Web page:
EA: What a pivot this song is as it takes us into the next section of the story of American Life. I lovvvvvvvvvvvvvve “Love Profusion.” So, so much. That stutter edit. That tear sound after “I’ve got you, under my skin.” But again, I’m feeling redundant, but this also feels completely borne out of 9/11 and the feeling of isolation and the needing of love. “There is so much destruction, what I want is a celebration” may seem like throwaway lyrics in a bubble gum pop song but to me they resonated. The video doesn’t need a revisit though, unless it’s to remake it.


EA: Strangely, “Nobody Knows Me” feels closer to the three opening tracks than it does to Love Profusion but for all of its potshots at stardom and celebrity worship she keeps it a weird little bop and not an angry diatribe. “I’m not that kind of guy” hits her constant gender flipping, “I’ve had so many lives” hits her continued religious journeys but there is real pain in “It’s no good when you’re misunderstood” because I think it happens to her a lot in her career.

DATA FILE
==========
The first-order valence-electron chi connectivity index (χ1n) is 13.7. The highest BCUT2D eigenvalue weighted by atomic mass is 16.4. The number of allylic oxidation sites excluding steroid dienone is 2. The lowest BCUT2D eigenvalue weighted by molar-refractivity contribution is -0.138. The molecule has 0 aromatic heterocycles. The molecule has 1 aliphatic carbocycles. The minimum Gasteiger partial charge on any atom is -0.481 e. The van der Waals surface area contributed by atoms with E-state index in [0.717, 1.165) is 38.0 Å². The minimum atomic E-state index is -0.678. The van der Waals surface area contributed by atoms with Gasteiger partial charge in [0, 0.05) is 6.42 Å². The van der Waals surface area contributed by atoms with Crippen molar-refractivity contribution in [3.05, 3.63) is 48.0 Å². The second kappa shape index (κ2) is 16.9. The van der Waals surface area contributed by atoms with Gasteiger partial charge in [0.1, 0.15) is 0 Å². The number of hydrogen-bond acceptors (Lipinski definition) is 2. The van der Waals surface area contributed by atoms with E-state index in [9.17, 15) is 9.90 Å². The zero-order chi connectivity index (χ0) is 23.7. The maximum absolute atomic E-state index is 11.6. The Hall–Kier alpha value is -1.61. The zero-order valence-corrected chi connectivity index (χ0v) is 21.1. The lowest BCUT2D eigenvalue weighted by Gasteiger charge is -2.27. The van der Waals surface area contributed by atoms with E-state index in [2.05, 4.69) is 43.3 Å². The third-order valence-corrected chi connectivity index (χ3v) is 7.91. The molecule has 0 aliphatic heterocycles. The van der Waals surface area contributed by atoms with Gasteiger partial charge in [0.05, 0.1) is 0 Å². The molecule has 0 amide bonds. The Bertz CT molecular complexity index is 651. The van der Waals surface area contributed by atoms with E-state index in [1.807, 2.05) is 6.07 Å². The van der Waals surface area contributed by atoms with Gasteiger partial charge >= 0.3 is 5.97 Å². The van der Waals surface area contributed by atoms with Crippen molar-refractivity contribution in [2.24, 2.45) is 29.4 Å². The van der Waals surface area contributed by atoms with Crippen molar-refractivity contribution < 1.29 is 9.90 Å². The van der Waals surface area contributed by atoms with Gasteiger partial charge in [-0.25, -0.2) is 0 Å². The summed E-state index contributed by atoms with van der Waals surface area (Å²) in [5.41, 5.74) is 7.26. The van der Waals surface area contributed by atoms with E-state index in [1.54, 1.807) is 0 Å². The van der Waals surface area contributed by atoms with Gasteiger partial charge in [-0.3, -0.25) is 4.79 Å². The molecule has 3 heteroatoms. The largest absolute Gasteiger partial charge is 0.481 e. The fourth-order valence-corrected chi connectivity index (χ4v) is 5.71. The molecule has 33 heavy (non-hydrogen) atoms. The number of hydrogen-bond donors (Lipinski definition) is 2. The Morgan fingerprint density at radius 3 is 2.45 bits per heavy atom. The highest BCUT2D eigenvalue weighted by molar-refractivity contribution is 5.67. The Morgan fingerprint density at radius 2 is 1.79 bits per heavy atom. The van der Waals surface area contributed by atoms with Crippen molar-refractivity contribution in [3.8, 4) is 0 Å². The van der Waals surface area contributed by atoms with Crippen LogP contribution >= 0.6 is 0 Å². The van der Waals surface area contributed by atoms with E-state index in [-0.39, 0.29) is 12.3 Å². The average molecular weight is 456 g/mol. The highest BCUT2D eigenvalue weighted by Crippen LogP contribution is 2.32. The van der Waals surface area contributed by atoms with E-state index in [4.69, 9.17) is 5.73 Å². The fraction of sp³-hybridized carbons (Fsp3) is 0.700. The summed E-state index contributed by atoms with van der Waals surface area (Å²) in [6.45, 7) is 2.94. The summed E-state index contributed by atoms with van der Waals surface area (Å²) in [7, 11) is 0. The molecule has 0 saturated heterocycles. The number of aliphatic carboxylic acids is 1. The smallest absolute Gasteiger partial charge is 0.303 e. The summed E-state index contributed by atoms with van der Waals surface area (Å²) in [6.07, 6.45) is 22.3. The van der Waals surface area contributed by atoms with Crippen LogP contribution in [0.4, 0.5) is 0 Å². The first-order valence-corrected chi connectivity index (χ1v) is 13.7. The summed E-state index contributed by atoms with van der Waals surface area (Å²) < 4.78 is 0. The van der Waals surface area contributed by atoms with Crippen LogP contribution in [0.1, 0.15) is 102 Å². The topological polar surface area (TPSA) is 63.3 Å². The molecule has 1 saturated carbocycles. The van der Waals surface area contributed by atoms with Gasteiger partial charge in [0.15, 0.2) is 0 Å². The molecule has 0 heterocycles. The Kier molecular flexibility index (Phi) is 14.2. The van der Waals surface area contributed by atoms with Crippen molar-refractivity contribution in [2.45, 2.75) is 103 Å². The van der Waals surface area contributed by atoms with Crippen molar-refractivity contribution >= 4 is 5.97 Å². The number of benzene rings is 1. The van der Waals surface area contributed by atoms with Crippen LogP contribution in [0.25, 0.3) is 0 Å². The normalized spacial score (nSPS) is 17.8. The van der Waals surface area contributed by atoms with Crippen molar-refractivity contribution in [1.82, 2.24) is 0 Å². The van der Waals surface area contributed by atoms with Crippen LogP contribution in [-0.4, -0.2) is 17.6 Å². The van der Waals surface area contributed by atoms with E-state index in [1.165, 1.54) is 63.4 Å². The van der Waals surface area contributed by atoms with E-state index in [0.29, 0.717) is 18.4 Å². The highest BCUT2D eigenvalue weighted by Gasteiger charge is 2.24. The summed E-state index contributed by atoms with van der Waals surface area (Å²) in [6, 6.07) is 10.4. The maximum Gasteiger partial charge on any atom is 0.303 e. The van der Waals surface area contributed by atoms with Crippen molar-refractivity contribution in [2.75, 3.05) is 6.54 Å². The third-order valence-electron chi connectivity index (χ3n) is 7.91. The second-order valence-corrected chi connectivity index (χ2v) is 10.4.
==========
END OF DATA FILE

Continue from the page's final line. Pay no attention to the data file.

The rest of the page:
AN: Probably my favorite song on the album, alongside Intervention. Top 5 Madonna song for me. It’s a song I blast when I’m heading to an important meeting. Also a song I blast when I’m doing cardio. Also a song I blast when I’m feeling frustrated and need an outlet. It’s just one of those songs that can serve so many purposes. It’s also been featured in two of my favorite Madonna tour moments. The performance of it on a treadmill in the Re-Invention tour is iconic. I still I imagine myself stalking the world on a treadmill every time I hear this song. And also, on the MDNA tour, the artist Johan Soderberg created an interlude video to this song that featured Madonna’s face morphing into other faces in a collage designed to question some pretty powerful people. It made some French fascists very angry, and really wowed me. I love the lyrics. The defiance in them is so raw, and yet at its heart, it’s a love song. “Nobody Knows Me,” like you know me, speaks to the importance of having someone out there who sees you for who you are in a world of distractions. But wow, the way she tears down those distractions in this song is incredible. The lyrics are cutting, and the way she delivers them underscores the angry fragmentation so many of us feel in the chaos of the modern world. Don’t want your social disease. It’s a setup, and I’m just fed up. And I realize how many times I’ve died. Whew. It’s a lot, in the best way. On a side note, her assertion that she doesn’t watch TV or read magazines is really something, coming from someone who has been “on the cover of a magazine” more than almost anyone. She’s really torching so much of her own persona on this album, and for me at least, it makes for her most thrilling work. Also, she revealed in her Quarantine Diaries that she watched Tiger King, so yeah, I guess she does watch TV sometimes.